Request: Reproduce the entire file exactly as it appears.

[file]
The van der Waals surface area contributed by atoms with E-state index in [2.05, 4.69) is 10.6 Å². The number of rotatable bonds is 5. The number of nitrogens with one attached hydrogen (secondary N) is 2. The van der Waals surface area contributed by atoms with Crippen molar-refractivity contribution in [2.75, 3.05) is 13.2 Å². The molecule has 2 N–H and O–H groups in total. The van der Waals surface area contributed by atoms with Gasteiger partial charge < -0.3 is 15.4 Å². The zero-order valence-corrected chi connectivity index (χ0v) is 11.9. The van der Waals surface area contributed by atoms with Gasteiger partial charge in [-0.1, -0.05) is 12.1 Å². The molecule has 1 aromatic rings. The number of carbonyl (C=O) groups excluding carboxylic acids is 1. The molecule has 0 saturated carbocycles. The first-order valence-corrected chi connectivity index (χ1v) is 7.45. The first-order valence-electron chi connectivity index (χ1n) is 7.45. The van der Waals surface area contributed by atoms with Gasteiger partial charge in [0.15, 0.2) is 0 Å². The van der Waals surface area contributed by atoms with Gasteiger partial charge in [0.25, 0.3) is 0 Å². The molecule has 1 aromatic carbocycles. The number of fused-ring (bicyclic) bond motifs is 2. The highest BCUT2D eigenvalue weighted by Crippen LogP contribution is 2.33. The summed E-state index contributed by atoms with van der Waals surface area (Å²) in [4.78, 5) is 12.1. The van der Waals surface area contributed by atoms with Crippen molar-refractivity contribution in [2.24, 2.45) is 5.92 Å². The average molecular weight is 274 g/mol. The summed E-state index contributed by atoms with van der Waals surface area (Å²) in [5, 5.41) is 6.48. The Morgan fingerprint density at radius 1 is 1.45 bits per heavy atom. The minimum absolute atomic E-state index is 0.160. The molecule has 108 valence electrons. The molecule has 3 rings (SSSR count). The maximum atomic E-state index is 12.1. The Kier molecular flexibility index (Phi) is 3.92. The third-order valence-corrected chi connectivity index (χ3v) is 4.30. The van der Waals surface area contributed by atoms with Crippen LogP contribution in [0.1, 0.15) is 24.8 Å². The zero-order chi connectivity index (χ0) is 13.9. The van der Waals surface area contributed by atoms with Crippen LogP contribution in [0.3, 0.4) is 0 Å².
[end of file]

The van der Waals surface area contributed by atoms with E-state index in [2.05, 4.69) is 10.6 Å². The number of rotatable bonds is 5. The number of nitrogens with one attached hydrogen (secondary N) is 2. The van der Waals surface area contributed by atoms with Crippen molar-refractivity contribution in [2.75, 3.05) is 13.2 Å². The molecule has 2 N–H and O–H groups in total. The van der Waals surface area contributed by atoms with Gasteiger partial charge < -0.3 is 15.4 Å². The zero-order valence-corrected chi connectivity index (χ0v) is 11.9. The van der Waals surface area contributed by atoms with Gasteiger partial charge in [-0.1, -0.05) is 12.1 Å². The molecule has 1 aromatic rings. The number of carbonyl (C=O) groups excluding carboxylic acids is 1. The molecule has 0 saturated carbocycles. The first-order valence-corrected chi connectivity index (χ1v) is 7.45. The first-order valence-electron chi connectivity index (χ1n) is 7.45. The van der Waals surface area contributed by atoms with Gasteiger partial charge in [0.15, 0.2) is 0 Å². The van der Waals surface area contributed by atoms with Gasteiger partial charge in [0.25, 0.3) is 0 Å². The molecule has 1 aromatic carbocycles. The number of fused-ring (bicyclic) bond motifs is 2. The highest BCUT2D eigenvalue weighted by Crippen LogP contribution is 2.33. The summed E-state index contributed by atoms with van der Waals surface area (Å²) in [4.78, 5) is 12.1. The van der Waals surface area contributed by atoms with Crippen molar-refractivity contribution in [2.24, 2.45) is 5.92 Å². The average molecular weight is 274 g/mol. The summed E-state index contributed by atoms with van der Waals surface area (Å²) in [5, 5.41) is 6.48. The Morgan fingerprint density at radius 1 is 1.45 bits per heavy atom. The minimum absolute atomic E-state index is 0.160. The molecule has 108 valence electrons. The molecule has 3 rings (SSSR count). The maximum atomic E-state index is 12.1. The Kier molecular flexibility index (Phi) is 3.92. The third-order valence-corrected chi connectivity index (χ3v) is 4.30. The van der Waals surface area contributed by atoms with Crippen LogP contribution in [0.1, 0.15) is 24.8 Å². The zero-order chi connectivity index (χ0) is 13.9. The van der Waals surface area contributed by atoms with Crippen LogP contribution in [0.3, 0.4) is 0 Å².